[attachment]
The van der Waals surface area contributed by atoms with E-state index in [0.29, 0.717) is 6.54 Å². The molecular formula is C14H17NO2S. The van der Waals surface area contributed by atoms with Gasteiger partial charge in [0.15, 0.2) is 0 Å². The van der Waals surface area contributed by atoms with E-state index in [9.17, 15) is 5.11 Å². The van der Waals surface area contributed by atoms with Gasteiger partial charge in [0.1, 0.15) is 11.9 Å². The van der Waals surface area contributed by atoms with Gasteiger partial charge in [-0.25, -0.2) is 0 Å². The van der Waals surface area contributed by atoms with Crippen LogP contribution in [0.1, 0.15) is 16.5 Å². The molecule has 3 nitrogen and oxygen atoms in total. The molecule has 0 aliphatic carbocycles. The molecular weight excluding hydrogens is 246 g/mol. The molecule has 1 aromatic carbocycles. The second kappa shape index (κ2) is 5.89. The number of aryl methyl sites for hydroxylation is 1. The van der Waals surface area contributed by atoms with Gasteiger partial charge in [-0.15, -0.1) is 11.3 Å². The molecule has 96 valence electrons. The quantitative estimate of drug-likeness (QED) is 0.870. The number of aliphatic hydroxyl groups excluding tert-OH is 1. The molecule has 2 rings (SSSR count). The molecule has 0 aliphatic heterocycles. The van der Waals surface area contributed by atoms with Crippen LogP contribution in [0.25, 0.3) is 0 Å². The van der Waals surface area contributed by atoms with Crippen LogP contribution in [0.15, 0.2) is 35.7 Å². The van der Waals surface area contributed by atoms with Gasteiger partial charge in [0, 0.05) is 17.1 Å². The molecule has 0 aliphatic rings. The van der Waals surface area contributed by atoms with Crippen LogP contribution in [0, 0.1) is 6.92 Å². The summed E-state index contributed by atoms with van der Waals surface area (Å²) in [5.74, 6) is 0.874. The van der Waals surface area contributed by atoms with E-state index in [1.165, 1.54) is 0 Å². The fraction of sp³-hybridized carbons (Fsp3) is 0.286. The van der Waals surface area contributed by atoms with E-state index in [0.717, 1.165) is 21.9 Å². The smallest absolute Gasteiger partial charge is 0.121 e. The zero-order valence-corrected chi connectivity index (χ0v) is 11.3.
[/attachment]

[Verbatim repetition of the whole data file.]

The van der Waals surface area contributed by atoms with E-state index in [0.29, 0.717) is 6.54 Å². The molecular formula is C14H17NO2S. The van der Waals surface area contributed by atoms with Gasteiger partial charge in [0.15, 0.2) is 0 Å². The van der Waals surface area contributed by atoms with E-state index in [9.17, 15) is 5.11 Å². The van der Waals surface area contributed by atoms with Gasteiger partial charge in [0.1, 0.15) is 11.9 Å². The van der Waals surface area contributed by atoms with Gasteiger partial charge in [-0.25, -0.2) is 0 Å². The van der Waals surface area contributed by atoms with Crippen LogP contribution in [0.1, 0.15) is 16.5 Å². The molecule has 3 nitrogen and oxygen atoms in total. The molecule has 0 aliphatic carbocycles. The molecular weight excluding hydrogens is 246 g/mol. The molecule has 1 aromatic carbocycles. The second kappa shape index (κ2) is 5.89. The number of aryl methyl sites for hydroxylation is 1. The van der Waals surface area contributed by atoms with Gasteiger partial charge in [-0.15, -0.1) is 11.3 Å². The molecule has 96 valence electrons. The quantitative estimate of drug-likeness (QED) is 0.870. The number of aliphatic hydroxyl groups excluding tert-OH is 1. The molecule has 2 rings (SSSR count). The molecule has 0 aliphatic heterocycles. The van der Waals surface area contributed by atoms with Crippen LogP contribution in [0.25, 0.3) is 0 Å². The van der Waals surface area contributed by atoms with Crippen LogP contribution in [0.15, 0.2) is 35.7 Å². The van der Waals surface area contributed by atoms with Gasteiger partial charge in [0, 0.05) is 17.1 Å². The molecule has 0 aliphatic rings. The van der Waals surface area contributed by atoms with Crippen LogP contribution in [0, 0.1) is 6.92 Å². The summed E-state index contributed by atoms with van der Waals surface area (Å²) in [5.74, 6) is 0.874. The van der Waals surface area contributed by atoms with E-state index in [1.165, 1.54) is 0 Å². The fraction of sp³-hybridized carbons (Fsp3) is 0.286. The van der Waals surface area contributed by atoms with E-state index in [0.717, 1.165) is 21.9 Å². The smallest absolute Gasteiger partial charge is 0.121 e. The zero-order valence-corrected chi connectivity index (χ0v) is 11.3.